Human Papillomavirus (HPV) Vaccine

HPV Cancer Prevention 1-2-3

Human papillomavirus (HPV) is a common virus that causes infections which can lead to genital warts and cancer in both females and males.


There is a vaccine available that can prevent these infections.  It works best if it is given before there is any risk for exposure to the virus.  HPV vaccine is recommended for pre-teen boys and girls at age 11 or 12.  The vaccine series can be started at age 9 years.  


What is human papillomavirus (HPV) infection?

HPV is the most common sexually transmitted infection (STI) in the United States. About 79 million people in the U.S. have HPV infection and another 14 million get HPV each year. Nearly half of these new infections occur among teens and young adults aged 15 to 24. HPV infection can cause genital warts and can lead to cancer many years later, making the need for early prevention that much more important.

Who can get infected by HPV?

  • Anyone can get HPV once they become sexually active.
  • Most people are infected around the time they first become sexually active.
  • Most sexually active people get HPV infection at some time in their lives, even if they only have one lifetime sexual partner.

How is HPV spread?

  • HPV is spread through direct skin-to-skin contact with an infected person, most often from vaginal or anal sex but also from oral sex or genital-to-genital contact.
  • HPV can be spread even when the person has no symptoms.

Are there symptoms of HPV infection?

  • Most people have no symptoms of HPV infection.
  • Some people with HPV may develop genital warts. About 360,000 people get genital warts each year.
  • HPV infections that cause cancer may not become apparent until many years later and may not show symptoms until the cancer is advanced.

What types of cancer are caused by HPV infection?

  • Each year, there are approximately 33,200 HPV-associated cancers in the U.S. - about 20,600 women and 12,600 men.
  • Cervical cancer is the most common HPV-associated cancer among women. Each year, about 12,000 women are diagnosed in the U.S., and about 4,00 die from the disease.
  • HPV infection in women can also to lead to anal, oropharyngeal, vulvar, and vaginal cancer.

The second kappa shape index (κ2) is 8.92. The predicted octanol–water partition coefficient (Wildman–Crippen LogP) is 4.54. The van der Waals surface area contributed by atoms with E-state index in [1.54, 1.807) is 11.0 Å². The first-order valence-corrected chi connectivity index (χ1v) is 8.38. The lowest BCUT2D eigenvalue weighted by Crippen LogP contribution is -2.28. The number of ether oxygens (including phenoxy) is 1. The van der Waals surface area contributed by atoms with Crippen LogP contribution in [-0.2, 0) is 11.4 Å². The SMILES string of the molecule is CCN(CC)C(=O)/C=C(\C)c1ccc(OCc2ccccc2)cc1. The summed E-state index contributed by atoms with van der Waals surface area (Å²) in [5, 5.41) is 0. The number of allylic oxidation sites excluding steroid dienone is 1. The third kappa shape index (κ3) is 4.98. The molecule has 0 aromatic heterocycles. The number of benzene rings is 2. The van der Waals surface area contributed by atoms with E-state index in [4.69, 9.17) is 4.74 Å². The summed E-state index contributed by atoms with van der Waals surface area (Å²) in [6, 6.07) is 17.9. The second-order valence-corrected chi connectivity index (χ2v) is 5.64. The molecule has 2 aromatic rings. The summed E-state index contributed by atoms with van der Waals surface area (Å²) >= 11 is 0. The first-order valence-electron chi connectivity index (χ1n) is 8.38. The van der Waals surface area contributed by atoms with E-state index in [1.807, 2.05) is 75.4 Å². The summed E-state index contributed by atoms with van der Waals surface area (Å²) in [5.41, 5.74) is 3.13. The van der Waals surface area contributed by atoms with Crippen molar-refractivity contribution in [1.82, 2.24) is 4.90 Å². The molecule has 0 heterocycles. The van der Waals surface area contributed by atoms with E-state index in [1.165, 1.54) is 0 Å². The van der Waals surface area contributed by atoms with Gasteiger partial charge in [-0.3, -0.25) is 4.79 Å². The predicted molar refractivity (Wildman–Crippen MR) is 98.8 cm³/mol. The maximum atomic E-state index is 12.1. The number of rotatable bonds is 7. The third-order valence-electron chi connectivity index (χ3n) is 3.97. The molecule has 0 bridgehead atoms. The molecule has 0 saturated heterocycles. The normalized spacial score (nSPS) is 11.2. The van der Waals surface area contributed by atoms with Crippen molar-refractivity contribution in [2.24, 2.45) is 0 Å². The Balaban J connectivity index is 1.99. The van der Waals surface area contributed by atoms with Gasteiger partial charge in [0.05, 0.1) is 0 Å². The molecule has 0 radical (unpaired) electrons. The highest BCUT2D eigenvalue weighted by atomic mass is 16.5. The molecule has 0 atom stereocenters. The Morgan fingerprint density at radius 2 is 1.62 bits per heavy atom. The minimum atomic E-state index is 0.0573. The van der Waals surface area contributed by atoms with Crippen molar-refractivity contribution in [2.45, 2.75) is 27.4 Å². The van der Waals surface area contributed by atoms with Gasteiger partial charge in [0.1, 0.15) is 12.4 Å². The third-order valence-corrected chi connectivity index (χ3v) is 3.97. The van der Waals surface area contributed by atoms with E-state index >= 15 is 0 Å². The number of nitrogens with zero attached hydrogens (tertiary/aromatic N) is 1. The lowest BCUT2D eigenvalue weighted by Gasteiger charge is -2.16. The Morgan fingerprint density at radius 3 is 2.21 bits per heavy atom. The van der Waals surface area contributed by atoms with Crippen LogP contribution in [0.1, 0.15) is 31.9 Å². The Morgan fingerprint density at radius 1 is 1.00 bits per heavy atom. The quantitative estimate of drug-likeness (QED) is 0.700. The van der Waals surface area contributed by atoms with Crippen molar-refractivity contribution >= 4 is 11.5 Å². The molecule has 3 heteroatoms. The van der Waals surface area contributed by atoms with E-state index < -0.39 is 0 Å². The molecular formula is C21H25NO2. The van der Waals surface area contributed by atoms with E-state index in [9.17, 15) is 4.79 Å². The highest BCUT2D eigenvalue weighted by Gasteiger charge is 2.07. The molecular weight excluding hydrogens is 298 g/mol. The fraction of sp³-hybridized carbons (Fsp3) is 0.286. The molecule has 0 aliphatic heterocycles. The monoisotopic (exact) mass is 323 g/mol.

• Among men, HPV-associated cancers include anal and oropharyngeal (back of the throat, including the base of the tongue and tonsils) cancer, which are the most common, as well as penile cancer.

How is HPV infection treated?

There is no treatment for the virus itself. Although the body's immune system clears HPV on its own within two years in about 90% of infections, it is impossible to know which infections will persist and go on to cause health problems.

There are treatments for the diseases that HPV can cause:

  • Genital warts can be removed by prescribed medications. Some warts can also disappear on their own.
  • HPV-related cancers are most treatable when they are diagnosed and treated early. Women should have routine cervical Pap testing. Certain people at high-risk for anal cancer may need routine anal Pap tests. Talk with your primary care provider about your risk and whether you should get tested.

How can HPV infection be prevented?

The best way to prevent HPV is with a vaccine, Gardasil9. The vaccine is most effective in pre-teens. HPV vaccine works best on those before risk of exposure. Only two doses are required if the vaccine series is started before the 15th birthday.

Resources and educational opportunties:


American Cancer Society Video Playlist

​Check out this playlist of survivor stories, tips for providers, and information for patients:​​

National HPV Vaccination Roundtable

There are a number of educational resources and webinars for viewing here:​ 


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